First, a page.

2. If you speak English, it’s easy to teach it
Now this one is quite common. I remember a friend who had lost his job and said: “Oh I’m going to try and do what you do”. So I asked what he knew about teaching and he said “Not much, but how hard could it be. After all, I speak English.”
So the next week he excitedly told me that he’d already gotten an interview. I asked if he wanted any tips for the interview. He said “No, I’m not worried about it. I know a lot of people teach English. I shouldn’t have any issues”.
Well, can you guess what happened? The day after his interview I saw this friend. He embarrassingly said that he totally bombed the interview. I asked what happened. He said, “I didn’t realize that you really have to know what you’re doing!”.
The interviewer actually stopped the interview after he couldn’t answer how he would explain the word ‘comfortable’ to a student who didn’t know what it meant. You see he thought he’d just have a conversation with the student and that was it. He’d be teaching English.
Unfortunately, it’s not that easy. To teach English you really do need to know about methods of teaching. You also need to know or be willing to learn about grammar usage and language acquisition. You need to explain why we say something a certain way.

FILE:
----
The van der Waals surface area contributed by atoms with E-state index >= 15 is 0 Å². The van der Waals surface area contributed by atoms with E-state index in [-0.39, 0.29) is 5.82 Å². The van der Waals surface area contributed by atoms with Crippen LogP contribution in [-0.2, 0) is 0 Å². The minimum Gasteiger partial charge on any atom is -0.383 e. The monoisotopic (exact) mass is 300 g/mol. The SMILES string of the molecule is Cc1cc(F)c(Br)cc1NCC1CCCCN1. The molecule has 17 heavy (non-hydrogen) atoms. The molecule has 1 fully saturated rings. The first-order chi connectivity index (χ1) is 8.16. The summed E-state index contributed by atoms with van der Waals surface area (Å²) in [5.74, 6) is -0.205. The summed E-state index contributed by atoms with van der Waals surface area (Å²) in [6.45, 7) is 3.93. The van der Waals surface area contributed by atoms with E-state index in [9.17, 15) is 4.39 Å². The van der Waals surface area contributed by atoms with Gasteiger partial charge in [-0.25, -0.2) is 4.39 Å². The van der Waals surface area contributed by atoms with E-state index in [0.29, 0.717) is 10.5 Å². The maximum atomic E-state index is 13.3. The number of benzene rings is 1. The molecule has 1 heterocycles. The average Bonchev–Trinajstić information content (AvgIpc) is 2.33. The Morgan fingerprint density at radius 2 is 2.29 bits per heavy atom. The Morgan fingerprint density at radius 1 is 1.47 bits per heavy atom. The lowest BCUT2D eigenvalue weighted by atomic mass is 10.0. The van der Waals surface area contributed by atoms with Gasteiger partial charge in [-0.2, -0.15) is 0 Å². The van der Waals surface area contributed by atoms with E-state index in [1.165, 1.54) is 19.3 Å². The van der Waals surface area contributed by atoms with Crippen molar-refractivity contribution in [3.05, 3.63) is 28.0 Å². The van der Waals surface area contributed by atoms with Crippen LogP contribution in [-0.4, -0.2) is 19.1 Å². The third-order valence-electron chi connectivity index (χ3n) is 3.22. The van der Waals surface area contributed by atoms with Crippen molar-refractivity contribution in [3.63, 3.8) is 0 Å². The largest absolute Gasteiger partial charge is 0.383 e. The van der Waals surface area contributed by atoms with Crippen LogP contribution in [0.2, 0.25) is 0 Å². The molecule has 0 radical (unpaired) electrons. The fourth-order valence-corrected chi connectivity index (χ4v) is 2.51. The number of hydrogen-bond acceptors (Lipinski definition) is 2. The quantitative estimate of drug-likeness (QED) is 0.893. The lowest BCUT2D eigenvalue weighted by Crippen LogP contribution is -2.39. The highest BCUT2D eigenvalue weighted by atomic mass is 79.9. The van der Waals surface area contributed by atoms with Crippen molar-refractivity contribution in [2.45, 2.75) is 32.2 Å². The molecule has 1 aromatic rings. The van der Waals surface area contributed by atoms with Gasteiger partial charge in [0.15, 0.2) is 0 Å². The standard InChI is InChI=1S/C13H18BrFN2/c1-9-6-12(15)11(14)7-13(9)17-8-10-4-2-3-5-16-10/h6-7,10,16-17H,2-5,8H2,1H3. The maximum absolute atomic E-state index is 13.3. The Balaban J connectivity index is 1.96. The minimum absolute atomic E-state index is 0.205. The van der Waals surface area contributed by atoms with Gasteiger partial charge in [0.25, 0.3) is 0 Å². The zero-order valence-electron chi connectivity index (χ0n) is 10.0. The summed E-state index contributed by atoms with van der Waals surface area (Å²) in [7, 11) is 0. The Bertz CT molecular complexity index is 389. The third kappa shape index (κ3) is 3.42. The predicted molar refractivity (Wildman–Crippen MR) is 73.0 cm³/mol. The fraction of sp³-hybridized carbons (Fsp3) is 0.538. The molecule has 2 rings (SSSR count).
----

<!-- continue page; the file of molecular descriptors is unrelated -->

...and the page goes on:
For most people, some training is required to feel confident in teaching English and to be a successful teacher.
Myth two debunked!
3. If you teach English, you’re teaching children
While it’s true that many teachers do teach children, they are not the only types of students. Many teachers work with adults, such as business professionals. In my case, I’ve taught only business professionals for the last few years.
English teachers can work with children in schools or after-school programs. But also many teachers teach Business English to adults, work with universities and colleges, or work with high school-aged students preparing for college.
Myth 3 debunked!
4. All your students are from China
It’s easy to see how people could think this was true. You see China is one of the biggest markets for English learners in the world. However, this doesn’t mean that they are the only ones learning English!
For example, in all the years I’ve taught English, I’ve never taught students from China or Asia at all!